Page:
mkdir build

Now, let's edit the file eigen/CMakeLists.txt as follows:

The way to edit the file is your choice. Here, I'm using Nano because I’m on Ubuntu 22.04.

Back to the file, we need to change the line:

set(EIGEN_CUDA_COMPUTE_ARCH 30 CACHE STRING "The CUDA compute architecture(s) to target when compiling CUDA code")


set(EIGEN_CUDA_COMPUTE_ARCH 86 CACHE STRING "The CUDA compute architecture(s) to target when compiling CUDA code")

I only replaced the 30 by 86. Or better saying, since I have an NVIDIA GeForce RTX 3050 card, I need only to replace 30 by 86. I have no idea what the right value is for you! This number depends completely on your GPU model. Indeed, you can replace 30 by a list of architectures, such as 70 75 80.

The following post can help you to realize which is the proper value:

Once you have realized your GPU architecture and edited the cmake file accordingly, we can return to the terminal prompt. Move to the build folder and call cmake:

cd build

cmake produces a verbose output. Take attention to these two lines:

If you haven't CUDA toolkit on your system yet, you can check the NVidia website: to find the instructions.

If everything is fine and you get no cmake errors, the program outputs something like this:

Now, it is time to invoke make:

make buildtests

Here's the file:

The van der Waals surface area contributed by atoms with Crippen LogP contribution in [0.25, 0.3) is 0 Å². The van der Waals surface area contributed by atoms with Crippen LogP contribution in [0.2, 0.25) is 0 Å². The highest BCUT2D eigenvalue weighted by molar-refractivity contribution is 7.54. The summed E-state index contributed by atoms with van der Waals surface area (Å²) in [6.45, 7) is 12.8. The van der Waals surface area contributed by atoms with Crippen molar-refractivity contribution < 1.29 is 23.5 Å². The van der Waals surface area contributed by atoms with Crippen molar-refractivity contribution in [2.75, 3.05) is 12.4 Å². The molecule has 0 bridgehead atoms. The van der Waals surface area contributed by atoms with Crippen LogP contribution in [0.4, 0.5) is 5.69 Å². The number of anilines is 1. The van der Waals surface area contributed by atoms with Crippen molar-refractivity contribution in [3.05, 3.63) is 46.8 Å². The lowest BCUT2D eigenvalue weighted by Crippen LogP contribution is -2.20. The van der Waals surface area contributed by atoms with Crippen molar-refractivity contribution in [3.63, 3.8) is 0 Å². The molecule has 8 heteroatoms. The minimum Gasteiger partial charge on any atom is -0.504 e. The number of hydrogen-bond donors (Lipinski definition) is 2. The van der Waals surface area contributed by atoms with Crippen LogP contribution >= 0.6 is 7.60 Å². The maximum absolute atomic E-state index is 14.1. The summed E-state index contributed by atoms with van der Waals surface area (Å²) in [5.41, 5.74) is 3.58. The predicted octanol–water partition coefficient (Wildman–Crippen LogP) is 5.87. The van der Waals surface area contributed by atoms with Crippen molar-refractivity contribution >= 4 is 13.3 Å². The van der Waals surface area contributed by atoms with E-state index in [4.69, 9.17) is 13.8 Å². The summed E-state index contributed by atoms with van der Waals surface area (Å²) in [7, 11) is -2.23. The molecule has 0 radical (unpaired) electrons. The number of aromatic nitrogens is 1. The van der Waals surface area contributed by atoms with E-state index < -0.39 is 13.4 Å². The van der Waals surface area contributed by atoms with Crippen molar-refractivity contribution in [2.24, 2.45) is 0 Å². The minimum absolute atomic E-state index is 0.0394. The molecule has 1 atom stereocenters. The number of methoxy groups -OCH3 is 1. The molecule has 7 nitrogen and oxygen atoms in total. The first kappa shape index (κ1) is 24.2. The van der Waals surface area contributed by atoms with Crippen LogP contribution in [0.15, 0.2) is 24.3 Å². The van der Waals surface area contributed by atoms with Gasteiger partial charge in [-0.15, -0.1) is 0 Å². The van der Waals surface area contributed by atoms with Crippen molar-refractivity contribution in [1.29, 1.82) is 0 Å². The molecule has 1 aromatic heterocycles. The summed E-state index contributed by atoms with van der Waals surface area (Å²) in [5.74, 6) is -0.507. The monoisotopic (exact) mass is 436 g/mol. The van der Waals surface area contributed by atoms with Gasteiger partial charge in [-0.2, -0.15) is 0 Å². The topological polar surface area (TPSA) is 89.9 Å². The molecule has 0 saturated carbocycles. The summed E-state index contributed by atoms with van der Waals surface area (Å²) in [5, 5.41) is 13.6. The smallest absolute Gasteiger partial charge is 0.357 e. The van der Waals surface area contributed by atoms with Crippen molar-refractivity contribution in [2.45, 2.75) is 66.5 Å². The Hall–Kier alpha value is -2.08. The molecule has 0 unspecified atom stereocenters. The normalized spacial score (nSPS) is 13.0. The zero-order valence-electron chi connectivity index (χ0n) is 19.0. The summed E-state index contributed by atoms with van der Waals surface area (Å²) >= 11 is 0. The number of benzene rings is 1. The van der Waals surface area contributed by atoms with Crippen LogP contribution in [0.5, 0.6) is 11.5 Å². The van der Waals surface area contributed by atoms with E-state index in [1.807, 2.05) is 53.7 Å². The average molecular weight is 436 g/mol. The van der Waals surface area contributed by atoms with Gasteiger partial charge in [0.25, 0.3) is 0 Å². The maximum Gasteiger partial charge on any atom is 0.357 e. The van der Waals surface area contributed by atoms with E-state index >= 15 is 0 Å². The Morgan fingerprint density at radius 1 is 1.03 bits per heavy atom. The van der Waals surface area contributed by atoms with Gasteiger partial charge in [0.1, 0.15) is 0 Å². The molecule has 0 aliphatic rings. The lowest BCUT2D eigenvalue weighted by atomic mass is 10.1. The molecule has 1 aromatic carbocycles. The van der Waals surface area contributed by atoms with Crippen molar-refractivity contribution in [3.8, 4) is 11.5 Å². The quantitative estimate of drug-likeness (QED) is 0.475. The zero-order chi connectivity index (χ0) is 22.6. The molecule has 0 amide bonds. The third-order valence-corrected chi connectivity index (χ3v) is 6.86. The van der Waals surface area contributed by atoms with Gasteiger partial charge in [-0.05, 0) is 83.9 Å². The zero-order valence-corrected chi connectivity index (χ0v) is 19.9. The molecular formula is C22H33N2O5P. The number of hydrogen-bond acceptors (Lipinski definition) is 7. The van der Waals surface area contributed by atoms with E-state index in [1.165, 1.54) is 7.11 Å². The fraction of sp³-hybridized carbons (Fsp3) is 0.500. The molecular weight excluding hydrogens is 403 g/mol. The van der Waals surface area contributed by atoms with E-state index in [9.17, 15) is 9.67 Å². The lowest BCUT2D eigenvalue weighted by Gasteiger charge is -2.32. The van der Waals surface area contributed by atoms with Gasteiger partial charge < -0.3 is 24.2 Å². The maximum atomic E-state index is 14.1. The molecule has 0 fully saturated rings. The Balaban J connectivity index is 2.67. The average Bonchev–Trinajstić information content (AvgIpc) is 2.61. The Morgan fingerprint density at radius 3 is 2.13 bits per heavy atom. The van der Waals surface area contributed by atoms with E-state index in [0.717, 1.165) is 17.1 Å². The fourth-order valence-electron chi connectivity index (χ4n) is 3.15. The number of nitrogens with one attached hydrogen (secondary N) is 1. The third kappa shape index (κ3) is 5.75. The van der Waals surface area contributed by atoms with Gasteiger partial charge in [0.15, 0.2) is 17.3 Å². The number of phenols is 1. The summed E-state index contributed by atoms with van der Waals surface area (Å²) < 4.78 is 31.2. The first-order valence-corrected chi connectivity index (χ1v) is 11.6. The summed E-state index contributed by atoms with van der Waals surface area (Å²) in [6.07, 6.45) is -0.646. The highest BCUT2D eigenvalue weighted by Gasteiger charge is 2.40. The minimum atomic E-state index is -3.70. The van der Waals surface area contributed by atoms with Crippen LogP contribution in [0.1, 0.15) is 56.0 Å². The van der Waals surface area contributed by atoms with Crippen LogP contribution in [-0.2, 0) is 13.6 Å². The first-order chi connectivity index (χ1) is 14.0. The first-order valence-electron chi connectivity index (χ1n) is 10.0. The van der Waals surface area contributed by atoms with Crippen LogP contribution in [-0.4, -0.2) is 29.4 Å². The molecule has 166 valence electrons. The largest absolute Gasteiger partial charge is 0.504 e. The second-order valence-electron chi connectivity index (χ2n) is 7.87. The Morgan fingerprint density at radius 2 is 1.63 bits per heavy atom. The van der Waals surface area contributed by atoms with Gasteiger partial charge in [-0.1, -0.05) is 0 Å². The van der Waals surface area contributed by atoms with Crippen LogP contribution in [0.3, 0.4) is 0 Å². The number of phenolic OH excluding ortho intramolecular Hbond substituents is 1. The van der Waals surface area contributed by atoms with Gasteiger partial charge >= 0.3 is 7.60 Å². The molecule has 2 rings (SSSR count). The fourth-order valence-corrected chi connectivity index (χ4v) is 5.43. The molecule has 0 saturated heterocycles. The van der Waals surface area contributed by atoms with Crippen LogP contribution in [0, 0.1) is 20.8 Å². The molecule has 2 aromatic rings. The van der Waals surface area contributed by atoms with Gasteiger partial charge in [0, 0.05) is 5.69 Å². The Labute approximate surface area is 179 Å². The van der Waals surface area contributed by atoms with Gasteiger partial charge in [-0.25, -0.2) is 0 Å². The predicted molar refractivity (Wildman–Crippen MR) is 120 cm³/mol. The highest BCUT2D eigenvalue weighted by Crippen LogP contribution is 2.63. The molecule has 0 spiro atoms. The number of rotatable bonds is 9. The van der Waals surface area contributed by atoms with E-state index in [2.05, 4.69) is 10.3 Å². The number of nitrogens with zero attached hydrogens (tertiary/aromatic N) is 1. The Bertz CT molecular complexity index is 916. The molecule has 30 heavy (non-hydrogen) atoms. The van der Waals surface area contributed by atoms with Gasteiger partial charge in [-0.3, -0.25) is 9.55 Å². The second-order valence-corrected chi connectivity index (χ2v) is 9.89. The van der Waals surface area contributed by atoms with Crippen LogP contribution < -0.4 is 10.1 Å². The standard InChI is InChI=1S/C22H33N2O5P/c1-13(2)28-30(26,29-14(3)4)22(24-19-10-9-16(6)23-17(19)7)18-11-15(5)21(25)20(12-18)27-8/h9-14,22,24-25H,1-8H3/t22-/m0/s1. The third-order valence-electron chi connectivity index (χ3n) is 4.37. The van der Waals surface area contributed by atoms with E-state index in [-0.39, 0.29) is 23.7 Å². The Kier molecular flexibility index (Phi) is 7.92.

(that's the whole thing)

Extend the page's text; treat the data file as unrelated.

This command builds the Eigen’s tests, generating an output like this:

By default, Eigen does not build the GPU tests, but since we flagged EIGEN_TEST_CUDA=ON when calling cmake, the build will include the GPU tests as well. Take a cup of coffee and watch something on Netflix. Building all tests will take long to finish. You can add the -j8 flag to make things faster, but it will still take a lot of time to end.

And note that we are only building the tests! We are not executing them!

At the end of the process, we will get the following message:

The final message [100%] Built target buildtests means we successfully built the eigen test battery. Now, let’s execute them.

Executing the tests

Eigen built the tests and put them as executables in the folder eigen/build/tests. The simpler way to run them is by calling:

make check

This command will check if the tests were built already and then call each one, summarizing them as follows:

Note the GPU tests are running and hopefully passing. Using nvidia-smi, I can confirm that the tests are actually using the GPU:

After some time, all the tests have finally finished:

Therefore, we can confirm again that the GPU tests have run.

Running single tests

We can build and run a single test if we want it. For example, if we want to run only the gpu_basic test, we can run the command:

make gpu_basic

And then call the test:


The test executables are placed in the eigen/est folder. Note that the unsupported modules tests are stored into the folder eigen/build/unsupported/test. Thus, to run the test cxx11_tensor_random_gpu we need first built it:

make cxx11_tensor_random_gpu

And then invoke it by running:



Running Eigen GPU tests requires some tweaking of the Eigen cmake configurations, as shown in this story.

Join thousands of data leaders on the AI newsletter. Join over 80,000 subscribers and keep up to date with the latest developments in AI. From research to projects and ideas. If you are building an AI startup, an AI-related product, or a service, we invite you to consider becoming a sponsor.

Published via Towards AI

Feedback ↓